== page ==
While the Pathfoot Building is closed, the Art Collection will each week focus on an object of interest. You can also search our entire collection online here.
Oyster Catchers (3 pieces)
(Scrap and found metal, 2007)
In 2007 in the Crush Hall in the Pathfoot Building, plans were being made for a major exhibition of Willie Rodger‘s work. During the early stages, it was decided to include several artistic Rodger family members, alongside Willie himself, in this display, and in addition the courtyard just off the Crush Hall was chosen for a special overhaul. One of Willie’s sons Guy redesigned this space as a wheelchair-accessible gravel garden.
Oyster catchers are wading birds, with distinctive black and white plumage and long orange beaks. Every spring, several pairs arrive on the University of Stirling campus where they build their nests and raise their chicks on the ground on pebbles or rocks. During the design and construction stage of this courtyard, a pair of these birds started to build a nest there, in the new gravel, halting progress for several weeks***(see below for an update).
Serendipitously, the Art Curator Jane Cameron discovered that leading wildlife artist Helen Denerley had created some Oyster catchers from scrap metal, and three sculptures were purchased to be placed in the newly created garden.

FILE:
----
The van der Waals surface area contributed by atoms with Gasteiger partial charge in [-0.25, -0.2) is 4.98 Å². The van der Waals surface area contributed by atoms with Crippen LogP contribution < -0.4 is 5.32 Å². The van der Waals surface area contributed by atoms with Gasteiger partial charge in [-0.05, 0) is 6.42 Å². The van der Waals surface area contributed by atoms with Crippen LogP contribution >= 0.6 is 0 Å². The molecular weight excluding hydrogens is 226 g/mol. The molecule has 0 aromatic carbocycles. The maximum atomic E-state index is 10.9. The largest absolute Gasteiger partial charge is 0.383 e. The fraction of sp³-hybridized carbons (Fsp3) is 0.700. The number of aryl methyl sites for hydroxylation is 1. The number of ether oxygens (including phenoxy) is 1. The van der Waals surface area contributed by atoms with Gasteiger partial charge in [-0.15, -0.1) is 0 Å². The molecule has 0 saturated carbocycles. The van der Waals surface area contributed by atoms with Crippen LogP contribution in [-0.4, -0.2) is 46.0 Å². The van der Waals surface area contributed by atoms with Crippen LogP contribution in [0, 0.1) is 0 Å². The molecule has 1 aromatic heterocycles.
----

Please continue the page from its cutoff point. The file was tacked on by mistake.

And Robin Rodger, another of Willie’s sons, wrote a poem, for the new space.
The Oyster catcher courtyard now flourishes with beautiful grasses, flowers and climbers, providing a restful sanctuary for students and staff…
…except when the birds return to nest.
Then the doors remain closed to the public, and peace reigns for a while, until the birds have flown.
We hope that they are enjoying their space undisturbed in this unusual spring.
We are grateful to Alison Campbell for giving us more details from this time.
Here is the text of an email she sent to the Terry Wogan show on Radio 2 in Spring 2007:
“Yesterday I went on an outing to Stirling University to see the gems of their art collection, and indeed the paintings and the sculptures, displayed as they are in the main concourse of one of the teaching buildings, are beautiful and inspirational.
Most popular exhibit of the day, however, was in a small courtyard which was supposed to be undergoing re-landscaping.
A single-minded and bolshie oyster-catcher has decided that the pebbled path is the best location for sitting tight on her eggs, and therefore entry is barred and all work has stopped till mid-June when the chicks will be fledged”.
Alison tells us that one of the chicks when it hatched was named Terry…and that the Art Collection got three more mentions on the radio during the course of that year.